Flight Safety Foundation studies go arounds, CRM and training

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In response to a series of recent aviation accidents, US-based Flight Safety Foundation (FSF) has launched initiatives to examine unstable approaches, crew resource management and the need for training to ensure pilots understand advanced flight systems.

The group says a recent study conducted by its European advisory committee found that pilots seldom elect to abort a landing and conduct a “go around” in cases when the aircraft is not properly stabilised on approach.

The group finds that 3% of commercial aviation approaches are unstable, and that in 96% of those cases pilots elect to land anyways.

Those statistics are important because 68% of air accidents in roughly the last decade — a total of 68 accidents worldwide — occurred during the landing period of flight, FSF’s president and chief executive Kevin Hiatt tells reports during a briefing in Washington, DC on 17 September.

The last several months have seen three high-profile aviation accidents in the US that occurred during approach and landing.

Those include the 6 July crash of Asiana flight 214 at San Francisco, the 22 July incident involving Southwest Airlines’ flight 345 at New York’s LaGuardia airport and the crash of UPS flight 1354 on 14 August at Birmingham, Alabama.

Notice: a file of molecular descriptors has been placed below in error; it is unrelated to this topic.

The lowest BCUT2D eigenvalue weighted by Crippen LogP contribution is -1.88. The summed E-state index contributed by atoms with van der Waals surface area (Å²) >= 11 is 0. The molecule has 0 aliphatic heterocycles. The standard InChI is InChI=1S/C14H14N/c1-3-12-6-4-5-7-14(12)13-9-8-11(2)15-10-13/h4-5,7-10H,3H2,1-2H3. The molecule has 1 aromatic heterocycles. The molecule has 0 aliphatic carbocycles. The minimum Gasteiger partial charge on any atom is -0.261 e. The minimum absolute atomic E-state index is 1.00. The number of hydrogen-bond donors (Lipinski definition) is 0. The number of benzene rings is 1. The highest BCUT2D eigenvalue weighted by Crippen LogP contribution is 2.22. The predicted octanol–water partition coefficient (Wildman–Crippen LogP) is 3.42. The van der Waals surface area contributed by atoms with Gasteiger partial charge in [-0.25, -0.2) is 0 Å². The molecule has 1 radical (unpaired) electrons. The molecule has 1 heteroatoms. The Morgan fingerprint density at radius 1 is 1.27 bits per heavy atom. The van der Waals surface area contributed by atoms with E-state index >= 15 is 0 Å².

The Asiana crash killed three passengers and the UPS crash killed two crewmembers. There were no fatalities from the Southwest incident, but five crew members and three passengers were hospitalized, the airline has said.

FSF’s go-around study caught interest of US regulations, Hiatt says, noting that the group recently presented its findings to the US National Transportation Safety Board.

“They were extremely interested [and] we expect to see more information and collaboration from the NTSB,” says Hiatt.

FSF has also began investigating whether crews continue to practice effective crew resource management (CRM), which is designed to encourage pilot collaboration and to ensure junior pilots feel comfortable questioning decisions of senior pilots.

“We believe, anecdotally, that we have gotten somewhat away from [effective CRM],” says Hiatt. “Carriers that have practiced CRM since the 1980s may have gotten a bit stale, and worldwide carriers ... may have some cultural issues associated with [CRM].”

Hiatt says a graduate student group at Purdue University will examine the role of CRM in aviation accidents since the 1980s. The group, sponsored by FSF, will release results of the study in spring or summer 2014.

Recent accidents also suggest that pilots don’t always understand automated aircraft systems and that reliance on automation may lead pilots to lose basic “stick and rudder” skills, Hiatt says.

He notes that cockpit confusion amid a cacophony of automated warnings contributed to the loss of Air France flight 447, which crashed into the Atlantic Ocean on 1 June 2009, killing 228 passengers and crew. The aircraft stalled when one pilot pulled back on the control joystick following failure of the aircraft’s speed sensors.

“The systems are designed very well and are very intricate and require [an] understanding of how they are used,” says Hiatt. “There needs to be a little bit more training and practical use of systems so we can avoid those types of events.”

FSF is working with the Royal Aeronautical Society to examine automation in the cockpit and the need for improved training, he says.

The group will address these safety issues during its upcoming International Aviation Safety Summit, to be held October 29–31 in Washington, DC.